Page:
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Polar marine ecosystems: major threats and future change

Published online by Cambridge University Press:  10 April 2003

Andrew Clarke
Affiliation:
British Antarctic Survey, High Cross, Madingley Road, Cambridge CB3 0ET, UK
Colin M. Harris
Affiliation:
Environmental Research and Assessment, 5 The Footpath, Grantchester, CB3 9NE, UK

Abstract

This review of polar marine ecosystems covers both the Arctic and Antarctic, identifying the major threats and, where possible, predicting their possible state(s) in 2025. Although the two polar regions are similar in their extreme photoperiod, low temperatures, and in being heavily influenced by snow and ice, in almost all other respects they are very different. The Arctic Ocean is a basin surrounded by continental landmasses, close to, and influenced by, large populations and industrial activities. In contrast, the Southern Ocean is contiguous with all the other great oceans and surrounds a single land mass; Antarctica is remote from major centres of population and sources of pollution. Marine environments in both polar regions have been highly disturbed by fishing activity, but, in terms of pollution, some areas remain among the most pristine in the world. There are, however, both local and global pressures. Over the 2025 time horizon, the greatest concern for the Arctic is probably the ecological implications of climate change, particularly insofar as sea ice extent and duration are likely to be affected. Such changes are not expected to be as pronounced in the Southern Ocean over this time period, and concerns are related more to direct threats from harvesting of marine living resources, and the ability to manage these fisheries sustainably. In both polar regions, the capacity of marine ecosystems to withstand the cumulative impact of a number of pressures, including climate change, pollution and overexploitation, acting synergistically is of greatest concern.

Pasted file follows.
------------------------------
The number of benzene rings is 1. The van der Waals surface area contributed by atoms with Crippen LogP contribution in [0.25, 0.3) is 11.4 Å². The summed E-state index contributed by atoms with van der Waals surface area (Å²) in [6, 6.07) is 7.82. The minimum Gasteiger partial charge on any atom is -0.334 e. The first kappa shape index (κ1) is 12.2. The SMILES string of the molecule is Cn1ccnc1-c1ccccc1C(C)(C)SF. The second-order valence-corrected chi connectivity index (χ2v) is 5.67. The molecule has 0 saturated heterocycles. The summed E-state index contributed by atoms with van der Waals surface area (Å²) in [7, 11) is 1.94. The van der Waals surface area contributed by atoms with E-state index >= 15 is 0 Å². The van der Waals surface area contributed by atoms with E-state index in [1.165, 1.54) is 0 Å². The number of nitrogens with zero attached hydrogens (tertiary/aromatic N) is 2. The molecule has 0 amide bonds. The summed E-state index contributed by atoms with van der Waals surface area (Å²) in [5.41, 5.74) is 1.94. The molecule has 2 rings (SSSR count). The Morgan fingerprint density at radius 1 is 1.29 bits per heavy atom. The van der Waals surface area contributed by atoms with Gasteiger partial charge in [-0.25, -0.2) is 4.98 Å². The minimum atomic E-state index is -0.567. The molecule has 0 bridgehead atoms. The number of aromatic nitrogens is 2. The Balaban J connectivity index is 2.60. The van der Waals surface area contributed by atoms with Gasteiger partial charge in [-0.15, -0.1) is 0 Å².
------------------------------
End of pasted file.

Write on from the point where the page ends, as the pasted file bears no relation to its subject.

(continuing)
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Paper
Copyright
© 2003 Foundation for Environmental Conservation

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